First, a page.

Indian Residential Schools Settlement Agreement — Health Support Component (Close-Out Report)
Starting in 2018–19, funding for the 2 components of the horizontal initiative was renewed within existing, separate departmental programs. Separate results and performance indicators were also identified for each component rather than shared horizontal results. For this reason, the horizontal initiative was considered closed as of March 31, 2018.
Lead department: Crown-Indigenous Relations and Northern Affairs Canada (CIRNAC)
Federal partner organization: Indigenous Services Canada (ISC)
Non-federal and non-governmental partner(s): Not applicable
Start date: September 2003 (Resolution Health Support Program), July 2004 (Crisis Line)
End date: March 31, 2018
Number of times renewed: 4
|Federal organizations||Horizontal initiative activitiesa||Program authorities (according to the TB submission)||Internal services authorities (according to the TB submission)||Actual program spending (dollars total)||Actual Internal Services spending (dollars total)||Variance(s)|
|CIRNAC||Indian Residential School Crisis Line||$38,900,000||N/Ab||$30,330,983||N/Ab||($8,569,017)|
|ISC||Indian Residential Schools Resolution Health Support Program||$551,500,748||$20,362,298||$562,103,588||$18,930,374||$9,170,916|
|a The horizontal initative stems from the Indian Residential Schools Settlement Agreement, which was implemented in September 2007. Under the agreement, Canada has the obligation to maintain health support services including the Crisis Line.
b Internal Services authorities in Treasury Board submissions for CIRNAC were aggregated with other program components that were not part of the horizontal initiative. Therefore, internal services funding and spending amounts for the Crisis Line cannot be isolated.
|Expected results||Performance indicators||Trend dataa|
|Former Indian residential school students and their families have access to a 24-hour, national crisis line operated by trained crisis counselors||% of calls receiving a busy signal in a 24-hour period||2017–18: 2.5%|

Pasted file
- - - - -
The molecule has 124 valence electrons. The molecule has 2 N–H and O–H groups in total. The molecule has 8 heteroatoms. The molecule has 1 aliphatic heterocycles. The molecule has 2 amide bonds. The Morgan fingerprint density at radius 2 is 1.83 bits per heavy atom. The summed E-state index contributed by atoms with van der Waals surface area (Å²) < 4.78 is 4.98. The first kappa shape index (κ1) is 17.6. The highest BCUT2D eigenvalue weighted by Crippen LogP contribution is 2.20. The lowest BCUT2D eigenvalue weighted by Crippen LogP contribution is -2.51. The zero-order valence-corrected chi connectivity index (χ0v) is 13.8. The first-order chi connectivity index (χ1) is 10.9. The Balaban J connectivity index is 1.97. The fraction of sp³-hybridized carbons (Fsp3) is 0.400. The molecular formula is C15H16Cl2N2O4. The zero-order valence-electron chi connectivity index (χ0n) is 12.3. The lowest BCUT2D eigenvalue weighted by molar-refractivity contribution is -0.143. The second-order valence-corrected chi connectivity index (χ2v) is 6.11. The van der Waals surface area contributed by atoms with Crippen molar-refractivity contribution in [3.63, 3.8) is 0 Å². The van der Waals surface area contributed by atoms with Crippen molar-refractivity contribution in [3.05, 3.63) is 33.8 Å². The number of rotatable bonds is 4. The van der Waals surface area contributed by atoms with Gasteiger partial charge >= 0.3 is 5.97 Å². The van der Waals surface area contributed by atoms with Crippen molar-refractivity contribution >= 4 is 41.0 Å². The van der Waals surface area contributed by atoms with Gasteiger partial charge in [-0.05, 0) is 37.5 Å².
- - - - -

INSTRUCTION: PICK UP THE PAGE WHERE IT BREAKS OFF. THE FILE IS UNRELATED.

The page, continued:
|% of calls answered within 3 rings in a 24-hour period (Crisis Line)||2017–18: 97.6%|
|a Trend data for this performance indicator is only available for fiscal year 2017–18 as the performance indicator was implemented in 2017–18.|
|Expected results||Performance indicators||Trend data|
|Demand-driven health support services will be accessible to former Indian residential school students and their families throughout all phases of the IRSSA||Number of distinct former Indian Residential School students and their family members who access mental health counselling||2017–18: 12,363
Brief explanation of performance
CIRNAC: The Indian Residential School Crisis Line (Crisis Line) is a national 24-hour toll-free support service operated by crisis counselors trained to respond to issues affecting Indigenous Canadians, and to support former students, their families, and communities. The Crisis Line is demand-driven and provides critical and culturally-appropriate support to individuals, including suicide intervention and other support services. These services are provided in Indigenous languages and are available to anyone, anytime from any location. From February 2008 to March 31, 2018, the crisis line responded to 76,266 calls. Crisis counselors handled 7,979 calls in 2016–17, and 8,972 calls in 2017–18, including 101 suicide interventions.
ISC: Former Indian residential school students and their families have received demand-driven mental health, cultural and emotional support through each phase of the Indian Residential Schools Settlement Agreement. From September 2003 to March 31, 2018, demand-driven health support services were made accessible to former Indian residential school students and their families. In this timeframe, the services have seen yearly increases in uptake with over 468,000 counselling services provided and over 5.6 million interactions with health support and cultural support workers. In 2017–18, there were 88,104Endnote 1 counselling sessions reported.
|Federal organizations||Program||Ongoing funding||Purpose|
|CIRNAC||Residential School Resolution||2018–19: $3,600,000
|Continued delivery of Indian Residential School Crisis Line services in accordance with the terms of the Indian Residential Schools Settlement Agreement.|
|ISC||Mental Wellness||2018–19: $77,731,700
|Budget 2018 provided 3 years of funding for the continuation of health supports.|
|Note: 2018–19 expenditures are included in the corresponding program in the Program Inventory and rolled up at the Core Responsibility level. The Programs in this case are "Residential Schools Resolution" and "Mental Wellness".|
Fiscal year of planned completion of next evaluation:
CIRNAC: No evaluation is planned for the next 5 years based on an assessment of risks, priorities, and needs. However, CIRNAC has completed a lessons learned exercise undertaken in collaboration with all parties to the Settlement Agreement.
ISC: The next evaluation of the Mental Wellness Program, including the Indian Residential Schools Resolution Health Support Program, is planned for 2020–21 and will cover the period from April 2015 to March 2020.